It was great eye candy with which to fall asleep. And it undoubtedly primed me for the psychedelic era to come. Bunkie Knudsen gave Fitzpatrick and Kaufman the credit they deserved: “Your efforts played a great part in bringing us to third place in the industry. Without them our job of moving Pontiac up the ladder would have been impossible”.
So what was it? Styling, engineering, or great ads? How about the near-perfect combination of all three, which came to be Pontiac’s (not-so) secret sauce as it climbed ever higher in the coming years.
Pontiac’s sales in 1958 were a mere 217k; in 1959 they exploded 76%, to 383k, which vaulted them right over Olds and Buick into fourth place. By 1962, Pontiac was selling over half a million units and passed Rambler and Plymouth for the coveted third place behind Chevrolet and Ford, that sweet spot it held through 1969, after which things started to fall apart for them. By that time, all three of the dynamic trio that had made the Pontiac excitement happen had moved on, and Pontiac again became a somewhat troubled brand.
Let’s take a look at this splendid Catalina Vista four door hardtop that I spotted some distance ahead tooling a long at a brisk clip, but managed to follow into the parking lot of this Siemens office on the outskirts of Eugene, where its owner Tom works. Yes, this is a semi-regular driver, owned since 1989, and has been lovingly upgraded some to make that more feasible. Needless to say, it stands out in this parking lot of typical contemporary vehicles.
It’s “air-cooled” drum brakes have been replaced with disc brakes up front, and 15″ vented steel wheels with tasteful hub caps and trim rings.
This is as glassy as a greenhouse as was ever made, short of a Messerschmidt bubble car. The huge windshield wraps around the sides as well as into the roof.
The “flying wing” roof penned by Carl Renner at least gives some shade in the back, unlike the sloping giant rear window used on the coupes and regular sedans.
The accessory air conditioner is undoubtedly a welcome addition on hot days, although it’s not currently functional. That explains why all the windows were down, which made shooting very easy.
The Pontiac had a big and bold instrument panel, although not nearly as far out as many Chrysler products of the time.
The steering wheel hub is a perfect encapsulation of the (Googie) times. The quadrant for the Hydramatic still has R on the far right, which would be changed in a few years to reduce unintended activation of reverse in a forced manual downshift.
Presumably the after-market turn signal stalk/switch is to replace the defective original. Maybe parts for it are hard to source anymore?
The rear seat is of course commodious, although these lower cars can never compare for seating comfort with the taller sofas that were used some years earlier. The X Frame’s main benefit was to allow rear footwells that dropped down below the frame and sills. Note the asymmetrical upholstery pattern on the upper seat back, which goes the opposite way on the front seat.
Let’s take a look at what’s behind the trademark nose.
We know it’s a 389 (6.5 L), as that was the only size offered. But there were no less than nine versions available. Manual shift (three-speed) cars had standard engines with a regular-gas 8.6:1 compression ratio, with 245 hp and a two barrel carb for Catalina and Star Chief models, and 280 hp with a four barrel for Bonnevilles.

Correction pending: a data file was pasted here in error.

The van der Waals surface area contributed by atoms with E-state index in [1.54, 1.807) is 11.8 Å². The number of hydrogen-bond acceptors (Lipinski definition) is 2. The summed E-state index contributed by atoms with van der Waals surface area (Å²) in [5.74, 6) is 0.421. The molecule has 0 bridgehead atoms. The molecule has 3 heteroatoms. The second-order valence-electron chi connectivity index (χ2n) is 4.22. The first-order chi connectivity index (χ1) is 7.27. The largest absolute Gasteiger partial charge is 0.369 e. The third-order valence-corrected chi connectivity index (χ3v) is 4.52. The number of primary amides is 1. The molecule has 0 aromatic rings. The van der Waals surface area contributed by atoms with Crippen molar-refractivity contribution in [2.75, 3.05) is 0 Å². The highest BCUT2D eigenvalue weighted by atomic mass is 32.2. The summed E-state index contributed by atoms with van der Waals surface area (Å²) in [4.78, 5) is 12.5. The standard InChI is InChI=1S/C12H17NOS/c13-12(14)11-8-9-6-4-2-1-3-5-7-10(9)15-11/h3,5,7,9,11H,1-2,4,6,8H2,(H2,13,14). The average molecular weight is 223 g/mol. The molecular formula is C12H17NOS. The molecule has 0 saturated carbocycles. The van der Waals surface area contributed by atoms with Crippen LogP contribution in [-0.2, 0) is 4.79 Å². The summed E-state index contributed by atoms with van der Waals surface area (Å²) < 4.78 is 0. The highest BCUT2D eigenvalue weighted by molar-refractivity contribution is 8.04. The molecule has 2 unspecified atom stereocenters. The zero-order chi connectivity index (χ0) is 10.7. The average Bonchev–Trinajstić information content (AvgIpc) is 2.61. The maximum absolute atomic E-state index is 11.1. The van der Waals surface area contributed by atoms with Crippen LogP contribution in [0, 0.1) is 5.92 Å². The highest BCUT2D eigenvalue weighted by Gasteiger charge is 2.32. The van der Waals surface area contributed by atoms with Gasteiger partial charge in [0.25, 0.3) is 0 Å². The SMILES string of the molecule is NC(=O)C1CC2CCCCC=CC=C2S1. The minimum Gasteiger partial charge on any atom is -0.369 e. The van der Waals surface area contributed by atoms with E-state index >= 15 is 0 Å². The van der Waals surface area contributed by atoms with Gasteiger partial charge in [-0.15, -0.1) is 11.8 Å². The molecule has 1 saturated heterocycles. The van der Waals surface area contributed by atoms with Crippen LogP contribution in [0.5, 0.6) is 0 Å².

All Hydramatic-equipped Pontiacs had a higher 10.0:1 CR, and 280 hp and still a two-barrel for Catalina and Star Chief, and 300 hp with a four barrel for the Bonneville. The exception was the 215hp 420-E, which had the low compression and specially-tuned two-barrel carb along with the HM and extra low rear axle ratio. The “420” designation refers to the 389’s torque rating, but only on the 300 hp version.
For extra performance, Pontiac offered a 315 hp Tri-Power (three two-barrel carbs) version for normal street use. There were also HD versions of the four barrel and Tri-Power 389, with 303 and 345 hp, intended primarily for racing use.
Since we’re lifting lids, let’s take a look under the rear one too.
It’s ample sized, obviously, but these GM car trunks were rather shallow, given the big gas tank directly underneath. And then there’s a spare tire to deal with too.
Tom showed me a jacket with his car on the back. This is a long-term love affair.
It’s a bit hard to really talk about the styling of these cars with a serious tone of voice. Let’s face it, they’re ridiculous and over the top, especially the rear ends. The ’59 Pontiac’s rear end is not among the best from GM that year, and doesn’t do its quite handsome face justice. If one fin per side is good, two must be better, right?
It looks like a motel or fast food marquee; just needs a kitty cat face to go along with the ears. I much prefer the 1960’s cleaner tail end.
The Catalina series was the volume seller of the ’59 Pontiac family, with 231k, or 60% of the total. The starting price of this Vista sedan was $2844, or just $62 more than a Chevy Impala four door hardtop V8. The Catalina’s engine had 106 more cubic inches, the wheelbase had three more inches, and the optional automatic had two more gears. The track was several inches wider. But the Impala’s interior trim might have been a wee bit nicer; at least it had longer arm rests. The Catalina-level trim was more like a cross between the Bel Air and Impala. Still, it’s easy to see the appeal.
Needless to say, build quality back in the good old days, especially on all-new models, was not at the level we’ve become accustomed to.
Anyway, a big and wide car like this requires stepping back some to take it all in. With a somewhat more restrained rear end, the ’59 Pontiac could/would have been something quite exceptional, for the times and for GM; a synergistic combination of style, engineering and advertising that was unprecedented at the time. Chrysler had the engineering, but by 1959, its styling was starting to get stale, or strange. And they certainly couldn’t touch the Fitzpatrick and Kaufman renderings.
America’s Number 1 Road Car? In 1959, that honor would probably go to a Chrysler 300 or Studebaker Hawk. But for a line of popular-priced cars, the Pontiac gets a B+ for effort. even with the rear quad finlets.
But who would want to re-write history and leave out those crazy ’59 GM rear ends? They’re a testimony to that one brief moment in time when the designers were sent home with Dr. Seuss books for their bed-time reading and given OJ spiked with LSD in the morning, and told to let it all hang out. At least Pontiac let the wheels hang out too.